saturated at 35oC, then the equilibrium yield is 0.616 kg
ibuprofen per kg ethanol in the crystallizer.
The operation of the crystallizer would have to be controlled
to maintain the operating supersaturation below the secondary
nucleation threshold. This could be done by (a) controlled
addition of the solution at 35oC added to an initial footing
containing the seeds or (b) by having a temperature
programmed cooling crystallizer. Both will be considered.
(a) Controlled solution addition
The crystallizer at 25oC is to produce say 500 kg of crystal.
So the mass of seed needed is 500 / 125 = 4.0 kg. The
crystallizer starts with a saturated footing containing say 100
kg of ethanol (214 kg of solution) at 25 oC. First sufficient
feed (saturated solution at 35 oC) is added very rapidly to
obtain the operating supersaturation at s = 0.040 kg of I per kg
of E (~ 70% of the MSZW to allow a safety zone from the
nucleation threshold). This amount is 19.1 [=
100*0.040/(0.616-0.040)*2.754] kg of feed, since every kg of
feed supplies 0.616 0.040 kg of I / kg E above the operating
supersaturation. The seed is then added and feeding
commenced to maintain the supersaturation constant at s =
0.040. At the end, the feed is stopped and the solution
retained for a time to de-supersaturate the solution to near
equilibrium (solubility).

Table 2 Material balance for controlled feed addition crystallizer (mass in kg).

Initial

Final

Total

Total

Footing

213.8

113.8

100

---

500

500

Crystal

Seed

4.00

4.00

---

905.2

1030.1

1935.3

Solution

Feed

2217.5

1412.3

805.2

Total

2435.3

1530.1

905.2

905.2

1530.1

2435.3

Total

A material balance (Table 2) can be undertaken for initial to


the final equilibrium conditions. Thus 2218 kg of feed will be
used to give a total crystallizer mass of 2435 kg. The feed
would be stopped with 36.2 kg of I remaining in solution (at s
= 0.040), i.e. the product mass = 463.8 kg and the product
volume equivalent size = 97.5 m. The feeding time of the
batch will be (97.5-20)/0.39 = 201 min. The size will increase
linearly during this time (Figure 9) and the masses of product
and feed will rise rapidly. The supersaturation (the units here
are g I/ kg E) is also shown on Figure 9. The Z impurity
concentration will rise from the initial 1% to 1.26% which is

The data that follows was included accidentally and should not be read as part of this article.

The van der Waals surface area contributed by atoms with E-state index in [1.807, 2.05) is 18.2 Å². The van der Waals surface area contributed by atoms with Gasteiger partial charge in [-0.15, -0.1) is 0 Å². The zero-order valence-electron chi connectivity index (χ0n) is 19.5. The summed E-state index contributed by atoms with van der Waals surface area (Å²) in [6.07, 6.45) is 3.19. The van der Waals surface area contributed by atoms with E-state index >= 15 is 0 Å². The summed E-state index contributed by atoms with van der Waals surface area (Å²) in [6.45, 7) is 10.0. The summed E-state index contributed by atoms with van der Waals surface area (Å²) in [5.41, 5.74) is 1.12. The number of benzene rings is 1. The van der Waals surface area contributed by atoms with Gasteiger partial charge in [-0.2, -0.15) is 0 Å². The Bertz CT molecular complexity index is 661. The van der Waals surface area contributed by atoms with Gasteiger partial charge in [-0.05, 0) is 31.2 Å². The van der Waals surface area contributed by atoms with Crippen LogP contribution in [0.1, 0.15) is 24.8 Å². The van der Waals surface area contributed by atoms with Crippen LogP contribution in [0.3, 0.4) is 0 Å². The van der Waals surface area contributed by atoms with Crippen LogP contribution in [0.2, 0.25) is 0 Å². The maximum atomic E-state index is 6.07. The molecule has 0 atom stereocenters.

well below the assumed 5% co-crystallization concentration,
so there are no problems with impurities.
After the feed addition is stopped after 201 min, the solution
de-supersaturates as a batch. This stage will take about 30
min. The conditions during this part of the batch as shown in
Figure 9 can be calculated by solving equations 2 and 3 or else
by using the analytical solutions for a batch with first order
growth kinetics (Figure 8).

b. Controlled cooling
In this case the 4.0 kg of seed is added initially to the total
amount of saturated solution (2218 kg) at 35 oC and the batch
is cooled to lower temperatures to maintain the supersaturation
at s = 0.040. No footing is required. The behavior of the
crystallizer can be predicted again by solving equations 2 and
3 numerically, but first by altering the temperature to keep the
supersaturation at 0.040 kg I / kg E. Once the temperature
reaches 25 oC the solution is allowed to de-supersaturate to
near equilibrium, but now allowing s to fall. The variation of
size, supersaturation and mass of crystal against time are
shown in Figure 10.
As is usual with cooled batches, the temperature (purple line)
falls slowly at first then more rapidly at the end (the reverse of
natural cooling). The batch time before the final desupersaturation stage (173 min) is less than for the controlled
feed addition case because now most of the growth is at
temperatures > 25 oC and thus higher than before. The final
crystal content is 22% kg crystal per kg slurry or 19 % v/v,
which may be approaching the slurry circulation limit for
irregularly shaped crystals.

Figure 9. Conditions during batch experiment with controlled feed addition.


The vertical dotted line shows the end of feed addition.
Figure 10. Conditions during batch experiment with controlled temperature.

VI. CONTINUOUS CRYSTALLIZER


The most common industrial type of crystallizer is the selfnucleating continuous well mixed vessel (the MSMPR
Mixed Suspension Mixed Product Removal crystallizer). A
good review is given in Randolph and Larson (1988). For
size independent growth (SIG) systems, the theory is very
simple the product has an exponential size distribution on
a number basis and a third order Gamma distribution on a
mass basis. For size dependent growth (SDG) which
includes growth rate dispersion (GRD), the analysis is more
complex. The product size distribution has to be obtained
by numerical integration.
Assumptions
The assumptions for the MSMPR crystallizer modelling are,
Steady
state
operation
(constant
temperature, feed, flow rate, etc.)
Well mixed contents
Representative overflow (the product is
identical to the contents)
No seeding (particle generation by
nucleation only)
Nuclei initially are of negligible size
(compared to product)
No agglomeration or breakage (only
nucleation and growth)
and for size independent growth (SIG),
There is no SDG (size dependent growth).
At any time the growth rate is the same for
all crystals,
alternatively for size dependent growth (SDG),
Nuclei have a distribution of growth rates
G given by f(z) where z = G/Gm, where
Gm is the mean growth rate of the nuclei.

Review of simple SIG theory


The methods for SDG material will build on that for SIG,
so this will be summarised first. For SIG (size independent
growth) materials, the calculations are relatively simple
(Randolph and Larson, 1988).
The number size
distribution is exponential i.e. f(x) = exp(-x), where x =
L/Gm and Gm is the SIG growth rate (change in volume
equivalent size with time), is the mean residence time in
the crystallizer and Gm the number mean size . The